Document Type

Article

Publication details

Post-print of: Nebel, G, Kvist, LP, Vanclay, JK & Vidaurre, H 2001, 'Forest dynamics in flood plain forests in the Peruvian Amazon: effects of disturbance and implications for management', Forest Ecology and Management, vol. 150, no. 1-2, pp. 79-92.

Forest Ecology and Management journal home page available at http://www.elsevier.com/locate/foreco

Abstract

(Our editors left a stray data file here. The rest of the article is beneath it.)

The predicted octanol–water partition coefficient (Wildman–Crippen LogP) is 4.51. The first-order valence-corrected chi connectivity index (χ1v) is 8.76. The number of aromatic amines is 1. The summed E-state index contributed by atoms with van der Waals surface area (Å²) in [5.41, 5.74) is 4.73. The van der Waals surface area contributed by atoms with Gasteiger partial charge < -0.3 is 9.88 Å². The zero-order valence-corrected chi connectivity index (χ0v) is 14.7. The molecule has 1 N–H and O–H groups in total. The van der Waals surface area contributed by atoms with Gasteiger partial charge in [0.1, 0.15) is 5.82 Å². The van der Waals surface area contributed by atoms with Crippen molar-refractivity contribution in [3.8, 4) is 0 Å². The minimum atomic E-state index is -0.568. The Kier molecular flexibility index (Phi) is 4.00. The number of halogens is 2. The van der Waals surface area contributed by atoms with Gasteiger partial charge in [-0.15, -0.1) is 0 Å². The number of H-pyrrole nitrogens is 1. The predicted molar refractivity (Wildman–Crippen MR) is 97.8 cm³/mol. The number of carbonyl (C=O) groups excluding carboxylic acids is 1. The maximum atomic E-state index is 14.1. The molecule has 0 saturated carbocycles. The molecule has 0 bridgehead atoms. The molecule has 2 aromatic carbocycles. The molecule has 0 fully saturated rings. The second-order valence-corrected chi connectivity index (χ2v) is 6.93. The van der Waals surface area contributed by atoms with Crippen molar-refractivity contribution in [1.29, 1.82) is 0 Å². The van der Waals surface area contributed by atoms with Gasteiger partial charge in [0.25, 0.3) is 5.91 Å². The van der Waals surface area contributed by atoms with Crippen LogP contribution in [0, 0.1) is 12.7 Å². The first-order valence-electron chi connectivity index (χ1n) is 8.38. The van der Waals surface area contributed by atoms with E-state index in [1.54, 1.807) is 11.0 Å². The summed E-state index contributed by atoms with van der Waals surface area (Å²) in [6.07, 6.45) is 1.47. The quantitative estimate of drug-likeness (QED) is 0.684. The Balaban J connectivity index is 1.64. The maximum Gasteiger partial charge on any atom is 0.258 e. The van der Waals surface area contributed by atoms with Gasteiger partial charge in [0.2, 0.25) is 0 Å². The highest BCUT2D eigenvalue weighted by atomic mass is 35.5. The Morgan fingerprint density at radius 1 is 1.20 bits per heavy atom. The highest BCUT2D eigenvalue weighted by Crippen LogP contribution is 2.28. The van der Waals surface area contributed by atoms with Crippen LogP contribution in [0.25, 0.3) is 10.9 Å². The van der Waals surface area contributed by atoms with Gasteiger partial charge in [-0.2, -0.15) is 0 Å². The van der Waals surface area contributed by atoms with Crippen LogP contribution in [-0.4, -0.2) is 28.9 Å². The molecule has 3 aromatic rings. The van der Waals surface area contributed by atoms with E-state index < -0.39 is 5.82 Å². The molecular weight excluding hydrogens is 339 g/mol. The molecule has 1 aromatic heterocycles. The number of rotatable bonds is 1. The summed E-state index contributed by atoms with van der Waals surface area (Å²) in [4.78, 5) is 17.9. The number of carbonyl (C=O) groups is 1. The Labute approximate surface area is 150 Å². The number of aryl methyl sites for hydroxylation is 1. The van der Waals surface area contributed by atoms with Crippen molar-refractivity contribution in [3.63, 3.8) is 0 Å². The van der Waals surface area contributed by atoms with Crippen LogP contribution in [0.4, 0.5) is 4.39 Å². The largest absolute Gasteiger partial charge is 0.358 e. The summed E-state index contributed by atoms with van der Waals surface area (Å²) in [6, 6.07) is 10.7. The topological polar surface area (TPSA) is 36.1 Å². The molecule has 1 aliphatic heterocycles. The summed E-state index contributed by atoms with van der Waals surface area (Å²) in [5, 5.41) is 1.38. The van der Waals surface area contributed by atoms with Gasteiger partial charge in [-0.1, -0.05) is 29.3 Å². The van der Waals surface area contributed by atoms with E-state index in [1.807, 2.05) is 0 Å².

Forest dynamics were studied from 1993 to 1997 for individuals > 10 cm DBH in nine 1 ha permanent sample plots. They were established in natural flood plain forests located on the lower Ucayali river in the Peruvian Amazon. After inventories of three plots in each of three forest types, a light and a heavy felling treatment were applied to each of the two plots, while a third plot was kept untreated. Average annual stem mortality and recruitment rates in the untreated plots were among the highest observed in neotropical rain forests: mortality 2.2-3.2% per year, recruitment 3.0-4.6% per year. Dead individuals deviated significantly from random dispersion towards clumping. The average annual basal area growth was around 1 m2/ha per year, corresponding to average annual basal area growth rates of 3.5-3.8% per year in the untreated plots. No decrease in basal area growth was observed even in the treated plots where annual basal area mortality rates up to 41 % during the first year were observed. The average diameter growth increased from 4.0-4.5 mm per year in the untreated plots to 5.3-6.8 mm per year in the treated plots. The stocking of commercial timber species was high with basal areas of 2.6-10.0 m2/ha and volumes of 59-240 m3/ha. The corresponding growth of basal area and volume of commercial timber species were also considerable, reaching values of 0.1-0.3 m2/ha per year and 2-9 m3/ha per year, respectively. These attributes suggested that forest management for timber production in these forests can be flexible and provide relatively high yields on a sustained basis. It appeared that management interventions can be carried out within the range of naturally occurring perturbations, although it should be noticed that only limited proportions of each habitat are disturbed at a time by nature. The patchy occurrence of habitats may provide logistic problems to management.

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